Case Series
    Anupama D. Kumar, Lesley A. Inker, David A. Drew, Raymond L. Comenzo, and Cindy Varga*
    Background: Monoclonal gammopathy of renal significance (MGRS) is a coined term to describe patients with monoclonal gammopathy and concomitant renal pathology, typically due to immunoglobulin deposition or a fragment thereof, without evidence of an overt hematologic malignancy. Early identification of MGRS and treatment with chemotherapy can prevent progression to kidney failure. There is limited data on the characteristics of populations with concomitant MGUS and chronic kidney disease (CKD), and on the prevalence of diagnosed MGRS in this particular population. 
    Methods: Through retrospective chart review, we identified 246 patients with ICD-9 or -10 codes denoting both MGUS and chronic kidney disease (CKD) between the years of 2000 and 2017.  Patients with related overt malignancies such as multiple myeloma, Waldenstrom’s macroglobulinemia, and amyloidosis at onset were excluded, leaving 144 evaluable patients. 
    Results: The median age of the study population was 61, and females made up 40.3% of patients. At time of MGUS diagnosis, the median eGFR was 48 mL/min/1.73 m², and in patients with a quantifiable gammopathy, the median M-protein was 0.54 g/dL. Eighteen (12.5%) patients underwent kidney biopsy, and MGRS was confirmed in three. Nine patients (6.25%) developed malignant transformation to multiple myeloma during the follow-up period. 
    Conclusion: MGRS needs to be considered in patients with a monoclonal protein and chronic kidney disease. Renal biopsies are underutilized. Based on our findings, we propose a simple algorithm for workup of suspected MGRS.
    What is already known about this subject: Monoclonal gammopathy of renal significance (MGRS) is a disorder of deposition of monoclonal protein in the kidney without overt multiple myeloma or lymphoproliferative disorder, and can result in irreversible kidney failure.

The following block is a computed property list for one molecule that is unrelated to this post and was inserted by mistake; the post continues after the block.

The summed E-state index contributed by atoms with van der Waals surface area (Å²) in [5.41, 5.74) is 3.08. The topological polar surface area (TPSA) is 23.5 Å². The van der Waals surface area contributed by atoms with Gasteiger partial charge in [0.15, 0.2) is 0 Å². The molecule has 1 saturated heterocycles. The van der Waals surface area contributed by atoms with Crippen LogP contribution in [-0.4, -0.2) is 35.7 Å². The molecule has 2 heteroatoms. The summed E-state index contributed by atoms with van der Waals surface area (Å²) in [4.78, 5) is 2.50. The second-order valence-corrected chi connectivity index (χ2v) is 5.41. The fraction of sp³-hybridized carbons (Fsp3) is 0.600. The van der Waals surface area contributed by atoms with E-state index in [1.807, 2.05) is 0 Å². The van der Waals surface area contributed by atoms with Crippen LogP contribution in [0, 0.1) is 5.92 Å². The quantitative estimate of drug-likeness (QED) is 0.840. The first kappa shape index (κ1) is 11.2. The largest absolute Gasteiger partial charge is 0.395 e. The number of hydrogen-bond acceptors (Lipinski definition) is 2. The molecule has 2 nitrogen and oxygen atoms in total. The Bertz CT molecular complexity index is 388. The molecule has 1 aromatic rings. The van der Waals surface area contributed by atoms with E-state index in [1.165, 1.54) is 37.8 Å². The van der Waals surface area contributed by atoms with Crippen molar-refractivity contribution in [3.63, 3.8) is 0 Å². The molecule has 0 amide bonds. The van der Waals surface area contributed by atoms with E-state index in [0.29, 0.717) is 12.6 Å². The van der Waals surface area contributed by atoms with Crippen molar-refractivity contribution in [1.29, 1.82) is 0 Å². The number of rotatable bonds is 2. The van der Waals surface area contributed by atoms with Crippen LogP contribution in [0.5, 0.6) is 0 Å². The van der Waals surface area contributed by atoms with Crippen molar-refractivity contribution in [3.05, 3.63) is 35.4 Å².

What this study adds: This study describes the characteristics of a population who harbor both a monoclonal protein and CKD, and identifies the prevalence of MGRS in this cohort. We postulate that MGRS is likely underreported due to a lack of kidney biopsies, and propose a simple algorithm for the workup of MGRS.
    What impact this may have on practice or policy: This study may result in increased awareness of MGRS as a disease as well as an increased need for the pursuit of a renal biopsy in this particular at risk population.
    Hayat Kumbasar Karaosmanoglu*
    Objective: We aimed to summarize the clinical data from seven hemodialysis patients with COVID-19 pneumonia.
    Methods: For this retrospective, single center study, we recruited 539 hospitalized patients who were diagnosed with COVID-19 pneumonia from March 27 to April 15, 2020 in Bakırkoy Dr. Sadi Konuk Training and Research Hospital, Istanbul. Seven hemodialysis patients with Covid-19 pneumonia were analyzed.
    Results: This study included seven hemodialysis patients of 539 cases with confirmed COVID-19, with an average age of 64 years (range, 42-83 years), including 3 females and 4 males. Among the seven patients, two cases were asymptomatic, five patients had fever and respiratory symptoms on admission . Asymptomatic patients were exposed to the virus via infected adults in their household.
    Conclusion: All cases had high fever, low oxygen saturation (SO2 <93% ), high CRP, elevated ferritin and cytopenia at the seventh day of hospitalization. This suggests that cytokine storm may be more common in hemodialysis cases and the disease may progress more progressively.